When a volunteer named Donna Parker from Richardson Rescue and her significant other visited his grandma’s home they could hear something in the garage. It was faint, but it sounded like cries. The pair decided to follow the noise. When they found where the noise was coming from they were astonished to find five kittens and a momma cat.
The rescuer and her husband decided to leave the cats alone, mostly because the mom was trying to nourish her new kittens, and they did not want to disturb them. The two returned about two weeks later to check up on the family. Unfortunately, the kittens were extremely ill. They needed to go to the veterinarian hospital immediately. Donna explained to Love Meow,
“We were unable to catch the mother but I had to rescue the kittens. Brad was the smallest and the sickest of the entire litter and he was very close to death.”
Donna began to nurse the kittens back to health. She helped them stay warm and well hydrated. One kitten was still extremely ill. She commented,
“I fed him every hour or so, as much as I could get him to eat with a syringe until he finally was able to hold his head up.”
The kittens began to get better, but Brad still did not gain any weight and did not eat. Donna added,
“I thought I was going to lose him many times while he was still very small and having so much trouble but he’s a miracle kitty.”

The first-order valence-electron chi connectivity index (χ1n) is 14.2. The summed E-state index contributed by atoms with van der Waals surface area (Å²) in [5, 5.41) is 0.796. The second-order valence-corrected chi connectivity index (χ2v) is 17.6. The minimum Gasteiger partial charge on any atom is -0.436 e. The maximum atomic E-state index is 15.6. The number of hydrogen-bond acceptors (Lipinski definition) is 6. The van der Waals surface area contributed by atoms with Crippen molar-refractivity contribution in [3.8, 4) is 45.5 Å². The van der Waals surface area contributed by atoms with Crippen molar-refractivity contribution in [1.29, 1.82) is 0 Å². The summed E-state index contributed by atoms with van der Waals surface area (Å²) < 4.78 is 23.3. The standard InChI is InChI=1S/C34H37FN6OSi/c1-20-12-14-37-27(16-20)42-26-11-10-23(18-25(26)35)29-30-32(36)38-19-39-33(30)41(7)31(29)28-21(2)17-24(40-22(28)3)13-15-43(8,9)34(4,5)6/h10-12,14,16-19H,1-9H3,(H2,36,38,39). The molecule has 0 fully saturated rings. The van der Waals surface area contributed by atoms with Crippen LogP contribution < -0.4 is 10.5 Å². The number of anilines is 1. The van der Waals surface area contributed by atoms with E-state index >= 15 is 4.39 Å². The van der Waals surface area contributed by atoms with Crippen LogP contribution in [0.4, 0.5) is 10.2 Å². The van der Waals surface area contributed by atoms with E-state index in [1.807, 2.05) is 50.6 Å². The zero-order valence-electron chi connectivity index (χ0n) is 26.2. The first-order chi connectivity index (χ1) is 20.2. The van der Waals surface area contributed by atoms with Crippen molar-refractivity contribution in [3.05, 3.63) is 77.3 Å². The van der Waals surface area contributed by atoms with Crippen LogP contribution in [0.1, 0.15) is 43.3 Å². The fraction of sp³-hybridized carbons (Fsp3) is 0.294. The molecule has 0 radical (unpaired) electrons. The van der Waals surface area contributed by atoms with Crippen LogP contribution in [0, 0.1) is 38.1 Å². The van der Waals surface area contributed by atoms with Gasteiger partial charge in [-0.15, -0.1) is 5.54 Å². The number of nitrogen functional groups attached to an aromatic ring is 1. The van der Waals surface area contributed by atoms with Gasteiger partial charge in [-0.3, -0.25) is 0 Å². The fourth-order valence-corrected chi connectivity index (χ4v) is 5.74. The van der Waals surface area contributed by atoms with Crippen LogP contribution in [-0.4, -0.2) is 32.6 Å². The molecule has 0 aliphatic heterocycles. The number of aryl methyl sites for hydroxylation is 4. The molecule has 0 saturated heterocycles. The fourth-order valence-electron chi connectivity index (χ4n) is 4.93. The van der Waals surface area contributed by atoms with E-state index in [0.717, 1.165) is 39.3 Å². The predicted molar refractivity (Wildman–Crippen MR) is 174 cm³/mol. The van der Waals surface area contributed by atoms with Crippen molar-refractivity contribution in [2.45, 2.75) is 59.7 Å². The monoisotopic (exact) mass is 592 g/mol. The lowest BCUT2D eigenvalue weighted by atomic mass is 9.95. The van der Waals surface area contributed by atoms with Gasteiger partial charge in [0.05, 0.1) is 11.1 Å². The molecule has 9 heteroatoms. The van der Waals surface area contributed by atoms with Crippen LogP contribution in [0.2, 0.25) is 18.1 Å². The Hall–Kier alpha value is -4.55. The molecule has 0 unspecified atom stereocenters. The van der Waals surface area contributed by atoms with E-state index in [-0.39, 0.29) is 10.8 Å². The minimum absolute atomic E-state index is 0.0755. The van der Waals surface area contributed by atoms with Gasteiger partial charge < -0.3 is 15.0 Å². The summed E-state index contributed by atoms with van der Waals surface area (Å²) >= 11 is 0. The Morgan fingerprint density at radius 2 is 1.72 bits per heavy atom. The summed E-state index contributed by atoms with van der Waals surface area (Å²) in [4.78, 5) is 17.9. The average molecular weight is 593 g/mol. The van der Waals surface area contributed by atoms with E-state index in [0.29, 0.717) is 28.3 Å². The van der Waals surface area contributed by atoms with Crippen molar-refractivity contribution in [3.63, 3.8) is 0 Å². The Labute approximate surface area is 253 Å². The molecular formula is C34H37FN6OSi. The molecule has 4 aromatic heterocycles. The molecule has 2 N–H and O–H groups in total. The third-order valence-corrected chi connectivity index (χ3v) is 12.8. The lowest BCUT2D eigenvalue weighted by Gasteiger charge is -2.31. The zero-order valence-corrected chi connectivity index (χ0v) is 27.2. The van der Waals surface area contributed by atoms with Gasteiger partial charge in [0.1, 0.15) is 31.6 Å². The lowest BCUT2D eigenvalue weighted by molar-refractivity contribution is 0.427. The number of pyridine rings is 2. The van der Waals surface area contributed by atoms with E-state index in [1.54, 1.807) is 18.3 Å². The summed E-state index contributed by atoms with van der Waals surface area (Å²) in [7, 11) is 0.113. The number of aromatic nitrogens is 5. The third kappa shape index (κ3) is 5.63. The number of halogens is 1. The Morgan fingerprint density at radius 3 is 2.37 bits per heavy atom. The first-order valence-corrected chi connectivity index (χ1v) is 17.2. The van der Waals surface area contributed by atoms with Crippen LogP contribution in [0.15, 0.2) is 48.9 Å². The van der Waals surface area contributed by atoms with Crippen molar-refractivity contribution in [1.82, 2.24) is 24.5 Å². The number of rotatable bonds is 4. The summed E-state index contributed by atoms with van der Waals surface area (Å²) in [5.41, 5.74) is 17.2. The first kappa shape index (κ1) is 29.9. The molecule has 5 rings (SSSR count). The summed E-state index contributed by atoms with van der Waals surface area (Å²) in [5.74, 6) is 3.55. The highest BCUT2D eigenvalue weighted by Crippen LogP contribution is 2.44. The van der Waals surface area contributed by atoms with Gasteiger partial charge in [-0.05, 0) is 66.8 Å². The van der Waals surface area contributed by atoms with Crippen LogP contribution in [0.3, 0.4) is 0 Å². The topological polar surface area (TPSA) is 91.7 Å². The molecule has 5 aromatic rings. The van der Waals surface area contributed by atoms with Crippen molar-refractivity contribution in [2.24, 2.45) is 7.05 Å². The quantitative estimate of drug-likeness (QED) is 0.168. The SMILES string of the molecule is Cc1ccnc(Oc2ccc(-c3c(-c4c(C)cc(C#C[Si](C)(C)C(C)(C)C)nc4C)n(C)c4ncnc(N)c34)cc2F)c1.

The Rescuers wanted to know why he had such a difficult time. So they reach out to a specialist. Katherine Drummond, director of Richardsons Rescue, explained to Love Meow.
“We were lucky enough to have a foster who works for a GI specialist and she took over to foster him. With the help of her and several vets we realized that he had a condition commonly referred to as Megaesophagus.”
What this means is Brad has a difficult time eating with his bow on the ground. Therefore he has to eat out of 45 degree angle. Donna asked a local, Preston Tobery, who is known for his 3-D printing, to make a bowl that sits at 45 degrees. Ever since Brad has been using this bowl he has been thriving. Lastly Donna said,
“At 17 weeks old he is barely over two pounds but he is doing great. He seems to be growing out of the condition now.”